There is nothing that causes the particle to a specific area, but at the same time it follows probabilistic rules that aren’t brought about by non-caused events that just pop into existence for no rhyme or reason. Either that or people say "it is “non-caused” but at the same time probabilitic", two incompatible notions. In other words it’s “not caused” to be “weighted” for a specific output (which makes no sense).

You might want to give this a read:
 

rietrot

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Quantum Mechanics is spooky and difficult to understand. People like to use it to cast out all the spookyness they want to talk about. Quantum Indeterminism is truly random. If it is truly random, it is not free will. Randomness doesn't give you free will. Randomness gives you randomness. A random event is an event we can't claim conscious authorship over by definition. Because the event is random (or indetermined) and therefore not caused by us.
Nothing is truly random. Just because you don't understand something or it is complex doesn't make it random.
 

Prawnapple

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Nothing is truly random. Just because you don't understand something or it is complex doesn't make it random.
Sure, things are causally determined. People just need to keep in mind that quantum indeterminacy also doesn't get you free will.
 

Techne

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You run the experiment and you see: View attachment 751854

How do you know the electron's result isn't causally determined by factors outside your control?

So you're saying, we cannot know beforehand the outcome? How do you get from that to libertarian free will?

There is nothing that causes the particle to a specific area, but at the same time it follows probabilistic rules that aren’t brought about by non-caused events that just pop into existence for no rhyme or reason. Either that or people say "it is “non-caused” but at the same time probabilitic", two incompatible notions. In other words it’s “not caused” to be “weighted” for a specific output (which makes no sense).

You might want to give this a read:
I'll just repeat, maybe it will sink in:
The freedom is determined or caused by something that is part of the electron, some property of the electron. One can say that the electron has certain dispositions, certain ends or final causes, there is order (either Sx=+½ or Sx=-½, not pure randmoness) in the freedom of an electron. The freedom is not random, it is merely indeterminate. So while randomness entails indeterminism, indeterminism does not necessarily entail randmoness. One can have indeterminism and order and one can have indeterminism and randomness but one cannot intelligibly argue to have pure randomness and order or orderly randomness.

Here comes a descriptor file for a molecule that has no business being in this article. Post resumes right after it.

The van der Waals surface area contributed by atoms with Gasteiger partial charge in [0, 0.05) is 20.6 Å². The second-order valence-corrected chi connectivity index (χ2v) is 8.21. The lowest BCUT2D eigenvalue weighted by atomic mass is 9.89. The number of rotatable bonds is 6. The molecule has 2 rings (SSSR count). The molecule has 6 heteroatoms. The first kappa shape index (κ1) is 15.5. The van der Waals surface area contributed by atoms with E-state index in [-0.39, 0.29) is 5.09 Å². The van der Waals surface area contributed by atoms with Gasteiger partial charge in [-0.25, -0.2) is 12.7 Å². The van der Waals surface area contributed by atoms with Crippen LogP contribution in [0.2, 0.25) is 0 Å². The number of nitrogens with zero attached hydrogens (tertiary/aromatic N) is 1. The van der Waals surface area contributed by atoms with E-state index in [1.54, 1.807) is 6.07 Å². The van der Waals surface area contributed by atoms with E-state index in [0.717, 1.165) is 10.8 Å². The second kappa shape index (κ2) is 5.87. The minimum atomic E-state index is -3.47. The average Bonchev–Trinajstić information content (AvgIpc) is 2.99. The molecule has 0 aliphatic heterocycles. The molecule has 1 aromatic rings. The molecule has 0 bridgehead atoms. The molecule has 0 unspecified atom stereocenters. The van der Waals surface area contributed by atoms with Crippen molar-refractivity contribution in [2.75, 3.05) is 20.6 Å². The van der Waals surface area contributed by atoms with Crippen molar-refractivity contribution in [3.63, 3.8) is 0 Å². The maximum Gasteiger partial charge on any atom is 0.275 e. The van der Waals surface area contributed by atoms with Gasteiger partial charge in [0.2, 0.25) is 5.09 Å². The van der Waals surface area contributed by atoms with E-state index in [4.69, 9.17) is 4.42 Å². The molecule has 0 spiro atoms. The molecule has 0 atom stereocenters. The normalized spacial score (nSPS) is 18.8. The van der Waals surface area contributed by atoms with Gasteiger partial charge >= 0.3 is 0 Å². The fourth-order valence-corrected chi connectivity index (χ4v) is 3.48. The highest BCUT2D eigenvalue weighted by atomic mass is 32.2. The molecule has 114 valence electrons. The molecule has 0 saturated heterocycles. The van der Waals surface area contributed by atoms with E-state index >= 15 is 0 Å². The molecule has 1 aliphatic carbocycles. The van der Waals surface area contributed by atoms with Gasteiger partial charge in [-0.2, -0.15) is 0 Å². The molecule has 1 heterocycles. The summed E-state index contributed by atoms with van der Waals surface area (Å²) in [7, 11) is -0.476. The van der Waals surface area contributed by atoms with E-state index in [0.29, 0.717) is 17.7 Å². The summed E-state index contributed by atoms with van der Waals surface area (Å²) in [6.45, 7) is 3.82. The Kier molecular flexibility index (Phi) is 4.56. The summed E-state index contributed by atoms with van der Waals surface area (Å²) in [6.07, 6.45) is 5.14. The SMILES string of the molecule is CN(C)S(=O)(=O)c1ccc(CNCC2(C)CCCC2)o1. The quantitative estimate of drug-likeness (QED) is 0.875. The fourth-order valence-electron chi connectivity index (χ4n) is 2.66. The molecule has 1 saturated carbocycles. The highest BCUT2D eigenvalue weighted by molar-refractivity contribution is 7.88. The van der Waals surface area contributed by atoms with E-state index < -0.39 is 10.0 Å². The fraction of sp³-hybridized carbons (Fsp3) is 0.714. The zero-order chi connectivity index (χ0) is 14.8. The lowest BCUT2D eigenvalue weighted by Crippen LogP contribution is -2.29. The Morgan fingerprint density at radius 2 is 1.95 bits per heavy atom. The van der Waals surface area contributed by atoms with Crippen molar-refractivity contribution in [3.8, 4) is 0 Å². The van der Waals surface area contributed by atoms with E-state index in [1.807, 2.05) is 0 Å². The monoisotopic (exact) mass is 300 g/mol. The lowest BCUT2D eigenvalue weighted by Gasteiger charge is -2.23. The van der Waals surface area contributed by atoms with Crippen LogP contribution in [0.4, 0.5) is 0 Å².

The "free" in free will is therefore analogous to the freedom of the spin of an electron. More than one possibility, indeterminate and not acausal.
Sure, things are causally determined. People just need to keep in mind that quantum indeterminacy also doesn't get you free will.
It gets you the "free" part. That is all. Just to be sure, the examples in quantum mechanics are used to explain what "free" means in the context of "free will". It is right to say that quantum indeterminacy doesn't get you free will.... just the free part.
Now we can move on to the "will" part which is linked to your intellect (which is directed towards ends i.e. deterministic. That might be a step too far for you since you cannot accept that humans have an intellect based on your materialist metaphysics:laugh::cool::p
 
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Arksun

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I'll just repeat, maybe it will sink in:
The freedom is determined or caused by something that is part of the electron, some property of the electron. One can say that the electron has certain dispositions, certain ends or final causes, there is order (either Sx=+½ or Sx=-½, not pure randmoness) in the freedom of an electron. The freedom is not random, it is merely indeterminate. So while randomness entails indeterminism, indeterminism does not necessarily entail randmoness. One can have indeterminism and order and one can have indeterminism and randomness but one cannot intelligibly argue to have pure randomness and order or orderly randomness.

The "free" in free will is therefore analogous to the freedom of the spin of an electron. More than one possibility, indeterminate and not acausal.

It gets you the "free" part. That is all. Just to be sure, the examples in quantum mechanics are used to explain what "free" means in the context of "free will". It is right to say that quantum indeterminacy doesn't get you free will.... just the free part.
Now we can move on to the "will" part which is linked to your intellect (which is directed towards ends i.e. deterministic. That might be a step too far for you since you cannot accept that humans have an intellect based on your materialist metaphysics:cool::p
This is the first time I've seen you speak sense.

Just keep in mind our understanding of quantum mechanics is still in it's infancy, so I rate when referring to quantum mechanics, it would be better to speak in terms of "as far as we can tell so far" and "based on what we know".
 

Techne

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This is the first time I've seen you speak sense.

Just keep in mind our understanding of quantum mechanics is still in it's infancy, so I rate when referring to quantum mechanics, it would be better to speak in terms of "as far as we can tell so far" and "based on what we know".
Well, everything from science is "based on what we know" and "as far as we can tell so far" and it will always be like that. So, "based on what we know" and "as far as we can tell so far" determinists better start praying for discoveries that will save their world view.